The present in-vitro study demonstrated that the fluoride and hydrogen ions could affect the load-deflection characteristics of NiTi wires, particularly, the hydrogen embrittlement effect, which has been discussed previously.  Despite the presence of a protective film, metal ions such as titanium and nickel could leak out of the alloy and presenting with relatively lower corrosion resistance and higher amount of Ion release, which can be cytotoxic. ,,,,,, A component of the NiTi alloy, Nickel, is also allergic and cytotoxic.  Although the released titanium is not cytotoxic, the lower pH can result in higher release of nickel ions.  It is possible to examine surface roughness and topographic characteristics of the wires with scanning electronic microscope reported by other researches and these studies had shown that the immersed wires as compared with the control group also showed a difference in this regard. ,, Overall, a protective layer is formed on NiTi and the titanium surface when these contact with the aqueous environment. , For the titanium surface the protective film is constituted by titanium oxide (TiO 2 ), but on NiTi the passive film has also smaller amounts of nickel oxide or metallic Ni, making it more susceptible to chemical attack. , Further, issues associated with poor corrosion resistance can affect the treatment effectiveness as well as toxic and allergic reactions due to nickel release, creating biocompatibility issues for of NiTi alloys.  The present study, however, did not assess the corrosive characteristics of the NiTi wires.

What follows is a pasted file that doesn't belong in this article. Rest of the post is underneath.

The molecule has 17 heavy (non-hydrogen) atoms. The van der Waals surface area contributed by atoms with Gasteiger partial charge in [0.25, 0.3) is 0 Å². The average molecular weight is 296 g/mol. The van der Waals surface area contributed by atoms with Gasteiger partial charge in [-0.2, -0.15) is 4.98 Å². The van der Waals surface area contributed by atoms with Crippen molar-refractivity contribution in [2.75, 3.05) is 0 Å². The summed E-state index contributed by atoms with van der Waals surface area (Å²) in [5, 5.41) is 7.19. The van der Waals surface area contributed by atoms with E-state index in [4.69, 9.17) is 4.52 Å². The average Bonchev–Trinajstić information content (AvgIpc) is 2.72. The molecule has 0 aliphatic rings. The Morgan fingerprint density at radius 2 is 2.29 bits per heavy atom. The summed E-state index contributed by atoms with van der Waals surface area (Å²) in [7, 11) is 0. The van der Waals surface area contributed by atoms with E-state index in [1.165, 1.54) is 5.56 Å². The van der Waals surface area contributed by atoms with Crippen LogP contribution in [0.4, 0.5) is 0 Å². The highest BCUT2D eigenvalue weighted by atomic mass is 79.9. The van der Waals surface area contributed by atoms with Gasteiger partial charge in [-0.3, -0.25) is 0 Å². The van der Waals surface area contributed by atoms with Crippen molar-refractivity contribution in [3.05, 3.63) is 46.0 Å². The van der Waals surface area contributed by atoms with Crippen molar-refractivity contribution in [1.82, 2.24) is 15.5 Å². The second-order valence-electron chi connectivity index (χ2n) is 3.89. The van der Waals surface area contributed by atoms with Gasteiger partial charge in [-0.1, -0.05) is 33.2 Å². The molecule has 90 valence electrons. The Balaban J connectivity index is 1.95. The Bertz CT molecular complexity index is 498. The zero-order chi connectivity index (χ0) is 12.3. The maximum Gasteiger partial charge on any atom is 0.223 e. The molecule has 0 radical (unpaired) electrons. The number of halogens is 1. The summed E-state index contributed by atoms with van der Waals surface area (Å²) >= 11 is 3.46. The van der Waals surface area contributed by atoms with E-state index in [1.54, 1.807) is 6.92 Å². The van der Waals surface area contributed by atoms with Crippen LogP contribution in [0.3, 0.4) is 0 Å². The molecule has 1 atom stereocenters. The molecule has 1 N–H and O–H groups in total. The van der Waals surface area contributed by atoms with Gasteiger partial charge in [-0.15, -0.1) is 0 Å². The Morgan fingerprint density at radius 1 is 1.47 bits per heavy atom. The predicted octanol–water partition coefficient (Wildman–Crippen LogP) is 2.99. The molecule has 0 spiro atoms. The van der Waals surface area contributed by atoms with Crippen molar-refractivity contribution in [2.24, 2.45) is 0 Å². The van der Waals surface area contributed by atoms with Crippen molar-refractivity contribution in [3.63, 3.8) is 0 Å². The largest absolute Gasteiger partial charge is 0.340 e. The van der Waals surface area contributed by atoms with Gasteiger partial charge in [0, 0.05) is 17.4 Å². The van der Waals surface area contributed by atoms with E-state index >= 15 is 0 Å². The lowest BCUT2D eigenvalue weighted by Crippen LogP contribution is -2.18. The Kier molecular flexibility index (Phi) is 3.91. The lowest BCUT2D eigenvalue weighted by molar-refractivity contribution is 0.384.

Change in mechanical characteristics of wires immersed in the acidic electrolytes could be related to different factors such as the concentration of fluoride ions present in the solution, the pH of the solution, the manufacturing characteristics of the wires, and the duration of immersion, that had been referred to in the previous studies.  In this study, three bracket bending test was used, which is the alternative to the three point bending test,  and the most precise design for examining mechanical properties of orthodontic wires. As brackets were used in this procedure, a relatively comprehensive simulation was obtained in terms of the inter bracket distance, wire length, bracket type, and the friction between the wire and bracket.  The central distance between two brackets, which were installed on the fixed cylinders, was selected to be 14 mm, that is, the inter-bracket distance was 7 mm, which was more consistent with the bracket distance in the patient's mouth. The speed of the middle cylinder connected to the crosshead of the machine was 0.5 mm/min with a range of 2.4 mm, which lies within the scope of previous studies.